Antipas of Pergamum

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Antipas of Pergamum, Christian bishop and martyr in the first century of the Christian Era (C.E.).

In A.D. 92, according to tradition, Antipas of Pergamum, a personal disciple of the Apostle John, was roasted to death in a brazen or copper bull during the persecutions of Emperor Domitian. The Hieromartyr Antipas, the priest-martyr Antipas,[1] had been made Bishop of the Christian church of Pergamum by the Apostle John during the reign of Nero. His witness to the Lord Jesus Christ by word and deed and miracles of healing began turning the people of Pergamum from offering sacrificial worship to idols that can neither see, nor hear, nor move, nor breathe. The pagan priests complained vehemently that he was misleading the people by causing them to commit apostasy from their faith in their ancestral gods by his personal example of moral and spiritual virtue, the firmness of his faith in his God, and his constant preaching about Jesus the Anointed One. When they demanded that he stop, he refused. He would not submit to their demand to stop preaching Christ and offer sacrifice to the idols. They became enraged and dragged him to the temple of Artemis, and there they threw him into a glowing, red-hot copper or brazen metal bull where they normally put their sacrifices to the idols to cast demons out of their own people. He loudly prayed God to receive his soul and strengthen the faith of the Christians, and begged God to forgive those who were inflicting on him this torment. He then departed as peacefully as if he fell asleep. It is said that he died during the persecutions under Nero or Domitian sometime after A.D. 68, according to the majority of biblical scholars most probably about the year 92. If true, this places the dating of the Book of Revelation most probably A.D. 95-96 near the end of the reign of Domitian.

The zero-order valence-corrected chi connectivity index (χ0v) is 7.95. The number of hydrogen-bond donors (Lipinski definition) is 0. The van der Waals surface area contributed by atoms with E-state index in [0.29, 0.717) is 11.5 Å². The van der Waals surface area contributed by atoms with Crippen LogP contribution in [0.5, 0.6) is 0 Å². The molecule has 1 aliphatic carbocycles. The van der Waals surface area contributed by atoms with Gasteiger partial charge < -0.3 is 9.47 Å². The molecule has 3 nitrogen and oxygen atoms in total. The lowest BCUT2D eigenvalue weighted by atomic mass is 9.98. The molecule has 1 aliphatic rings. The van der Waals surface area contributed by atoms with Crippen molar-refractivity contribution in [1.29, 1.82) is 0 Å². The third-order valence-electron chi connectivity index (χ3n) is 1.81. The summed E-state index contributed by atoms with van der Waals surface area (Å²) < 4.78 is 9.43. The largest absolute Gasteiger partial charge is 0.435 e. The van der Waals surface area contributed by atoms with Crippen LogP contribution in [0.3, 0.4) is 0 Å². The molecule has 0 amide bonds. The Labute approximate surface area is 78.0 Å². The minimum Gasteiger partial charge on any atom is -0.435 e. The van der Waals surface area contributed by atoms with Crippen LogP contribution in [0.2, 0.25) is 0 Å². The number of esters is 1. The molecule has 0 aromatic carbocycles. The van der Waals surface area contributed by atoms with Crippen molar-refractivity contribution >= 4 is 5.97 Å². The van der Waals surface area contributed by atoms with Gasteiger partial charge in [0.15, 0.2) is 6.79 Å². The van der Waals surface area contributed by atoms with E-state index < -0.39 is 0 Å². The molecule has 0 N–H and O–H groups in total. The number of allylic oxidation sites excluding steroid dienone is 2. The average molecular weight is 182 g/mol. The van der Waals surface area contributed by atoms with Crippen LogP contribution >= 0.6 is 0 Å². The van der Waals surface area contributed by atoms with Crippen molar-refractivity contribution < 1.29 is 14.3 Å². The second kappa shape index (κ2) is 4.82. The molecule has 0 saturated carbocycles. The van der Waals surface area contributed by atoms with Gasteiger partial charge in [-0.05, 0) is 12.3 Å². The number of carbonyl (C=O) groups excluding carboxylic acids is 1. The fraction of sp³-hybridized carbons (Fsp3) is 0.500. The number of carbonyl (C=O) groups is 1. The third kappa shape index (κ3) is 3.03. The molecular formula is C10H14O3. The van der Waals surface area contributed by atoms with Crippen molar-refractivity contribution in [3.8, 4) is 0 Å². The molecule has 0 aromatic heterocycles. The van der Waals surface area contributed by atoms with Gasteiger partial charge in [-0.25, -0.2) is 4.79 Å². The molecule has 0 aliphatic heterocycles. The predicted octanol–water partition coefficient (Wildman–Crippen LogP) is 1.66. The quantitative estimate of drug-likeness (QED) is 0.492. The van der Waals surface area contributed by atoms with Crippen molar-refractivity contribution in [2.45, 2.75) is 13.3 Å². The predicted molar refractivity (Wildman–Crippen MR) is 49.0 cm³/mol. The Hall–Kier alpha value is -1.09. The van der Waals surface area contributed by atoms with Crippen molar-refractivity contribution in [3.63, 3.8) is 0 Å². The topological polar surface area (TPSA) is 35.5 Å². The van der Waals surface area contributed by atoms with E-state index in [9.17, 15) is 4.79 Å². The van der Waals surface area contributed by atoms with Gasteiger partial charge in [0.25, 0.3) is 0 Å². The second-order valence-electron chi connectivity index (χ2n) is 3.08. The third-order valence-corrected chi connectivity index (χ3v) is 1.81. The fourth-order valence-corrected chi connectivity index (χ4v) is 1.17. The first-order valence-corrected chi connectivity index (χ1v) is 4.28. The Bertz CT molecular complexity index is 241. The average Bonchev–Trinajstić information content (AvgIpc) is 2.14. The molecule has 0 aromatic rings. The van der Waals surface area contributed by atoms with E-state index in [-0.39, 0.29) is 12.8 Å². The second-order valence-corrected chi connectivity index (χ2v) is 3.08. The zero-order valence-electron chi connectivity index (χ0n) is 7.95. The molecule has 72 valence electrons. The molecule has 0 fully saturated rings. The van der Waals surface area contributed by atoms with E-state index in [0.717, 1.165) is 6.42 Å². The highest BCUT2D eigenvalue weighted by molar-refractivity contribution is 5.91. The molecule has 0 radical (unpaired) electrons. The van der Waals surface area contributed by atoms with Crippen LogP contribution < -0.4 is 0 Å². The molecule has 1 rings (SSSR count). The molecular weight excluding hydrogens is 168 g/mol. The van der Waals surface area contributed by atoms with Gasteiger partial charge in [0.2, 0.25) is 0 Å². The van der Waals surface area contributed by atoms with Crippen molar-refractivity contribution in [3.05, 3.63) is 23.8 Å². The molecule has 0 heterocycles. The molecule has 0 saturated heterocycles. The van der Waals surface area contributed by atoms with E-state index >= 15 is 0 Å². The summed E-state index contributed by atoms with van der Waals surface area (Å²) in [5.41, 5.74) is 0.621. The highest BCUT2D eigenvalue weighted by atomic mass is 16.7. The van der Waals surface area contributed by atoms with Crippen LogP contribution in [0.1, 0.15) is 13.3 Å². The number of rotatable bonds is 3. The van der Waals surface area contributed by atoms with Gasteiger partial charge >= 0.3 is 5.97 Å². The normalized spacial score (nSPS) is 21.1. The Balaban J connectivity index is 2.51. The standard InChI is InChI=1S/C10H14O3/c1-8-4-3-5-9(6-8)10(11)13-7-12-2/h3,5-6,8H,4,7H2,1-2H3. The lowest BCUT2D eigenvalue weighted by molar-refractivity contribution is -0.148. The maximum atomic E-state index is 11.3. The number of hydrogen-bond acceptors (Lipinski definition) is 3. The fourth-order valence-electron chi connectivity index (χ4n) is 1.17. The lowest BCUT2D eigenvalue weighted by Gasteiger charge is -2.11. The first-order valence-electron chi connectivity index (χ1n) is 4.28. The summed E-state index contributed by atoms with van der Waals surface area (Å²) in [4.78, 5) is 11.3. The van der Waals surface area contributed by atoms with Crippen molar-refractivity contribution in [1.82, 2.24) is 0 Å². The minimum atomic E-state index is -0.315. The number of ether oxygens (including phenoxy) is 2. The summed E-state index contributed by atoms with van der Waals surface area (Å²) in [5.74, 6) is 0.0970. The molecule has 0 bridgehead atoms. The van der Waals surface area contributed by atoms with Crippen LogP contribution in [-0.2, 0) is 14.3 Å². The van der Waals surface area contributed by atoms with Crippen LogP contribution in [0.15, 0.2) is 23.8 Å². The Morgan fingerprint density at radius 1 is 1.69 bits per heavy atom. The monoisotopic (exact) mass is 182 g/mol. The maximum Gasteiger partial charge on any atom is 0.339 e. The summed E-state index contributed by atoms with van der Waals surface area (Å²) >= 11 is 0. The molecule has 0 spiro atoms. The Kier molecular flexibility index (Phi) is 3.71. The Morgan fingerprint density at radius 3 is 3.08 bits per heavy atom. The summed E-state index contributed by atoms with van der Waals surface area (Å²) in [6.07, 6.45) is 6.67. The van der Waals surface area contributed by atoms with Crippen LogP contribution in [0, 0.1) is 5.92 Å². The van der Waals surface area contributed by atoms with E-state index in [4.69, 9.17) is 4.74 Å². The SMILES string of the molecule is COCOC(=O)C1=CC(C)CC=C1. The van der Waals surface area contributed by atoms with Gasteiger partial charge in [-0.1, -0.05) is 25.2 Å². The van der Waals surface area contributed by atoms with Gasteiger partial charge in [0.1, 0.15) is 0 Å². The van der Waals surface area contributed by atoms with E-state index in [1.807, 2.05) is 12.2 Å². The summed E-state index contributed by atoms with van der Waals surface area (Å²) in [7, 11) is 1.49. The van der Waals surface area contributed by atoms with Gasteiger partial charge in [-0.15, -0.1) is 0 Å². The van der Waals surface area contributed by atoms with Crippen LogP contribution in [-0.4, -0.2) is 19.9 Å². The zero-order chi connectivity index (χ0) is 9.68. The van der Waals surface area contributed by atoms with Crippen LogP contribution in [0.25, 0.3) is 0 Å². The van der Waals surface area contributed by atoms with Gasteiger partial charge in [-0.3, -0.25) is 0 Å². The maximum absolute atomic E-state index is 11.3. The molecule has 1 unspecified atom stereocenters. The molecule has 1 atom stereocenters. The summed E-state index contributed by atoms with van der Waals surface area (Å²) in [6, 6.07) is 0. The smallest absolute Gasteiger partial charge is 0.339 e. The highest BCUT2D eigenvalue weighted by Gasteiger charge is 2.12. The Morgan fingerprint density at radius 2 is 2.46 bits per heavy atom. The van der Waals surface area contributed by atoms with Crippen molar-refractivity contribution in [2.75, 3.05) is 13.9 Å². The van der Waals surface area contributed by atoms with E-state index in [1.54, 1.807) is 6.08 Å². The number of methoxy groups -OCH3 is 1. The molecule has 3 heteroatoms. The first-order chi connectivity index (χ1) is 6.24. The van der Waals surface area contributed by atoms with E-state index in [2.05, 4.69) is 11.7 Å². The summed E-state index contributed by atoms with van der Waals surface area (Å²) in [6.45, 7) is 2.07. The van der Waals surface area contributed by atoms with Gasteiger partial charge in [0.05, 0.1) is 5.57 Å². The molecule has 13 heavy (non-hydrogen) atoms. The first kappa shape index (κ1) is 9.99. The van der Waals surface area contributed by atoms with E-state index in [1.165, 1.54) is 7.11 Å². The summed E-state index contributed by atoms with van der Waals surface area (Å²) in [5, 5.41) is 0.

Jesus Christ bears witness to him in Revelation 2:13, calling him "Antipas my faithful witness".[2]

See also

Revelation, Book of (historical exegesis)

Harmony of the Gospel (Conservative Version) Chapter Fifty-five

Historical-critical method (Higher criticism)


Roman Empire


Other gods


  1. The Orthodox Greek title Hieromartyr is from the Greek prefix Ιερο hiero- "priest, priestly" + μάρτυρος martyos, martyr "witness"—Ιερομάρτυρος, Hieromartyros, Hieromartyr.
  2. See multiple commentaries on Revelation 2:13 (

External links